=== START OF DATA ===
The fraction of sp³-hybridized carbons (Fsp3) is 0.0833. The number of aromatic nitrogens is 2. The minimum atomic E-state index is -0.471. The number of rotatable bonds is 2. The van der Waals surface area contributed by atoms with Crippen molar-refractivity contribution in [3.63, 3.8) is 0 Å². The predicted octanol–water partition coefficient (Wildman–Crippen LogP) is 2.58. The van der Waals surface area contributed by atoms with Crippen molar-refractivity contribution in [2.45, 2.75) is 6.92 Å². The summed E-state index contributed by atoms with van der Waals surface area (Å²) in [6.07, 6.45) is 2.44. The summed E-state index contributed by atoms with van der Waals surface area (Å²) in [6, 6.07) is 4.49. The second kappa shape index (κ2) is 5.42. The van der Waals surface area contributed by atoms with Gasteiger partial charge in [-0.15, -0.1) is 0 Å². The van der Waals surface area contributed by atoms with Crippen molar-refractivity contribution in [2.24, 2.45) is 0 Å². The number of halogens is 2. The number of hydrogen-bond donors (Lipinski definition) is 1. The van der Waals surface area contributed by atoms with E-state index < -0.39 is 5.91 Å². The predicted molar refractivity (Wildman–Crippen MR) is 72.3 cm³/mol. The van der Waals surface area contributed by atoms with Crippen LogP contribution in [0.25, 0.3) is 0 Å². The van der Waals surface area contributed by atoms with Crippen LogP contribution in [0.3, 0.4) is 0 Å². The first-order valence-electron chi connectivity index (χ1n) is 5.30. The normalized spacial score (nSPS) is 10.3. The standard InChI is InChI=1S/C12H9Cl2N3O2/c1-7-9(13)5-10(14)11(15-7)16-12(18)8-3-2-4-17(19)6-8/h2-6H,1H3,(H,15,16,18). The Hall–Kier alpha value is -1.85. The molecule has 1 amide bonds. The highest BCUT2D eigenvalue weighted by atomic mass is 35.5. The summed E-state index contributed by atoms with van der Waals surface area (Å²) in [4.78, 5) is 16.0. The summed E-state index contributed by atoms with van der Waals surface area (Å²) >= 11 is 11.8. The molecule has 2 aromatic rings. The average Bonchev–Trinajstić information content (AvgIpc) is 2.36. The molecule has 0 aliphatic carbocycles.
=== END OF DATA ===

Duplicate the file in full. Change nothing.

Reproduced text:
The fraction of sp³-hybridized carbons (Fsp3) is 0.0833. The number of aromatic nitrogens is 2. The minimum atomic E-state index is -0.471. The number of rotatable bonds is 2. The van der Waals surface area contributed by atoms with Crippen molar-refractivity contribution in [3.63, 3.8) is 0 Å². The predicted octanol–water partition coefficient (Wildman–Crippen LogP) is 2.58. The van der Waals surface area contributed by atoms with Crippen molar-refractivity contribution in [2.45, 2.75) is 6.92 Å². The summed E-state index contributed by atoms with van der Waals surface area (Å²) in [6.07, 6.45) is 2.44. The summed E-state index contributed by atoms with van der Waals surface area (Å²) in [6, 6.07) is 4.49. The second kappa shape index (κ2) is 5.42. The van der Waals surface area contributed by atoms with Gasteiger partial charge in [-0.15, -0.1) is 0 Å². The van der Waals surface area contributed by atoms with Crippen molar-refractivity contribution in [2.24, 2.45) is 0 Å². The number of halogens is 2. The number of hydrogen-bond donors (Lipinski definition) is 1. The van der Waals surface area contributed by atoms with E-state index < -0.39 is 5.91 Å². The predicted molar refractivity (Wildman–Crippen MR) is 72.3 cm³/mol. The van der Waals surface area contributed by atoms with Crippen LogP contribution in [0.25, 0.3) is 0 Å². The van der Waals surface area contributed by atoms with Crippen LogP contribution in [0.3, 0.4) is 0 Å². The first-order valence-electron chi connectivity index (χ1n) is 5.30. The normalized spacial score (nSPS) is 10.3. The standard InChI is InChI=1S/C12H9Cl2N3O2/c1-7-9(13)5-10(14)11(15-7)16-12(18)8-3-2-4-17(19)6-8/h2-6H,1H3,(H,15,16,18). The Hall–Kier alpha value is -1.85. The molecule has 1 amide bonds. The highest BCUT2D eigenvalue weighted by atomic mass is 35.5. The summed E-state index contributed by atoms with van der Waals surface area (Å²) in [4.78, 5) is 16.0. The summed E-state index contributed by atoms with van der Waals surface area (Å²) >= 11 is 11.8. The molecule has 2 aromatic rings. The average Bonchev–Trinajstić information content (AvgIpc) is 2.36. The molecule has 0 aliphatic carbocycles.